Why Our Eyes Start Twitching and How to Stop It
It’s pretty freaky when we’re in public and suddenly feel that our eye is starting to twitch, for everyone to see. We actually have good news for you, those spasms are so minimal that others don’t notice them and, usually, they don’t pose any threat to your health. Still, they’re pretty irritating, so let’s get to the bottom of why they occur in the first place.
We at FineFinders have experienced the occasional eye twitch and we are ready to, hopefully, answer every question you’ve ever had about this annoying occurrence.
How to know that your eye twitch is harmless
Involuntary spasms of the eye are called myokymia and they mostly target the upper lid. They are completely unpredictable and usually last from a few seconds to several minutes. In rare cases, they can even last up to an entire month. An eye twitch is painless and usually goes away on its own, thus it doesn’t require any special treatment. However, you should seek medical help if you’re experiencing the following symptoms:
- Your eyelid shuts completely during a twitch.
- The spasms start to affect the rest of your face.
- An eye twitch lasts for several weeks.
- There’s a discharge present.
- Your eyelid appears droopy.
What exactly causes our eyes to twitch and ways to prevent it
1. Digital eye strain
Yet another problem caused by staring too long at our screens is an eye twitch. Try following a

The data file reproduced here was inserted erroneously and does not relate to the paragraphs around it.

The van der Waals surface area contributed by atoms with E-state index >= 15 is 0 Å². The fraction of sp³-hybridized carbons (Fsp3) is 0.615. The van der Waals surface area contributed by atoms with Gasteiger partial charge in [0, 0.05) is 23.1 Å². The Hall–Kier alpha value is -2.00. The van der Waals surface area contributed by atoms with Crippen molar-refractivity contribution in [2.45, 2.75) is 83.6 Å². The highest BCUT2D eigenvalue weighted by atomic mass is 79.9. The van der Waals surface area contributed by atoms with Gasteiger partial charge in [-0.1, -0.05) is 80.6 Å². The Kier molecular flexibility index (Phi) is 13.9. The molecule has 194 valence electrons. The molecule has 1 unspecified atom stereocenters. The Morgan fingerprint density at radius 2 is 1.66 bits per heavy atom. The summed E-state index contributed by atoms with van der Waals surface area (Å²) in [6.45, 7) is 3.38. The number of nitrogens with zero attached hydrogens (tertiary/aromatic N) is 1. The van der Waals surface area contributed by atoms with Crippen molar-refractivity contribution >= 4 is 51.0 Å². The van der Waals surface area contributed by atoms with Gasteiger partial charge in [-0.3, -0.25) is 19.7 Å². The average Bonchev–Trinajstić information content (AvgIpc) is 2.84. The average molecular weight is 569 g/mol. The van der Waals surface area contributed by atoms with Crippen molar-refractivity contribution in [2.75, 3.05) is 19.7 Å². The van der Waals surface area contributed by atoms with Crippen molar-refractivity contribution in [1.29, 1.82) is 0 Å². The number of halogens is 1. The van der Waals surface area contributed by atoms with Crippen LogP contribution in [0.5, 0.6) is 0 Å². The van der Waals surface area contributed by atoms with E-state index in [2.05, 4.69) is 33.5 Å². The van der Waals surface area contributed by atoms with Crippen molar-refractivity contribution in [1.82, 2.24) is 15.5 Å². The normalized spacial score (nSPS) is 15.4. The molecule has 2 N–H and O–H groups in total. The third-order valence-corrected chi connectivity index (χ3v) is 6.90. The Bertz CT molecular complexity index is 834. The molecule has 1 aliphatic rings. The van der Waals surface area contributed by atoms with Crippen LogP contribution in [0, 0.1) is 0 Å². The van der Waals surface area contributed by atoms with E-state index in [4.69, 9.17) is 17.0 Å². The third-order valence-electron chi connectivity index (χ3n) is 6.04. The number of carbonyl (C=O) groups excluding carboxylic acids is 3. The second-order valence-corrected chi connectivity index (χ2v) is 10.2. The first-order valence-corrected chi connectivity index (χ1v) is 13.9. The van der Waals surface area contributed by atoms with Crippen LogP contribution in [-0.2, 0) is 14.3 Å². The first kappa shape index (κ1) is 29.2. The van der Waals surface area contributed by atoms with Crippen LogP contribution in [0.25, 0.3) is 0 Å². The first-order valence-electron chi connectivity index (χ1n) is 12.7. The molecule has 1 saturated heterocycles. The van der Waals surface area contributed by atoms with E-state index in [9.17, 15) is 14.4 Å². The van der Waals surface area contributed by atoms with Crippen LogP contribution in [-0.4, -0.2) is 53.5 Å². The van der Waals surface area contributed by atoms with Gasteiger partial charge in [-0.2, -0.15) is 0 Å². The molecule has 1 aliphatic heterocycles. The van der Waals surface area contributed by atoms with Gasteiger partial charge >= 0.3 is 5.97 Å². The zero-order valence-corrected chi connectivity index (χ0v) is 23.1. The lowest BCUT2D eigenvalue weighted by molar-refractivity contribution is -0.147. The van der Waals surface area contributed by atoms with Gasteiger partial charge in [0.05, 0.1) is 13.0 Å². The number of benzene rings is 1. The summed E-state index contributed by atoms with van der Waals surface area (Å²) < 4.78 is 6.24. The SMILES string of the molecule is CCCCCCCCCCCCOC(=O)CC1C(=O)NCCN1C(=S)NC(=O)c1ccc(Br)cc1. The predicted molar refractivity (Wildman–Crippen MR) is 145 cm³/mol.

2. Lack of sleep
If you don’t let your eyes rest enough, they’re going to get back at you by spasming from time to time. If you normalize your sleep schedule, the problem should go away.
Yes, our eyes can literally twitch if we’re under too much pressure. Stress is also considered one of the most common reasons for spasms, so you need to take it easy. Yoga and breathing exercises are a great way to start, but everyone finds their own way of relaxing and finding their Zen.
4. Poor diet
If you’re not getting enough nutrients, this might be one of the causes of your eye twitch. Vitamins and important elements directly influence our muscles and our nervous system, which are also in charge of keeping your eyelids stable. In addition, stress often triggers bad food choices and we already know what too much stress and a poor diet can do to us.
5. Too much caffeine
Too much caffeine is one of the most common irritants for your eyelids. Try cutting back on coffee, tea, and caffeinated drinks (also watch out for all that sugar in soft drinks) for a few weeks. If your eye twitches go away, then you’ll know caffeine was the culprit.
People with allergies often experience watery eyes, so they rub them more often, which results in irritation. Any physical harm to your eye can provoke an eye twitch. It’s advised to use eye drops when your allergy is especially active.
How to stop an eye twitch when it’s happening
1. Apply a warm compress.
A compress can help to lubricate and relax your eye when it’s in distress. Make sure your water is not too hot and apply a fully wet cloth to your eye. Once the cloth gets cold, dunk it in the warm water again. Keep it on your eye until the twitch completely goes away.
2. Tightly squeeze your eyes.
Close your eyes for a full minute and squeeze them the entire time once one of the eyes starts to spasm. Relax your eyes for 10 seconds and then repeat 3 more times.
3. Massage your bottom eyelid.
With this massage, you are improving your eye’s circulation and stimulating the muscles. Using your middle finger lightly massage your bottom eyelid by doing circular motions. Continue to do so for about 30 seconds. Don’t forget to wash your hands before doing this!
How often do you experience an eye twitch? Do you have your own remedies to fight it?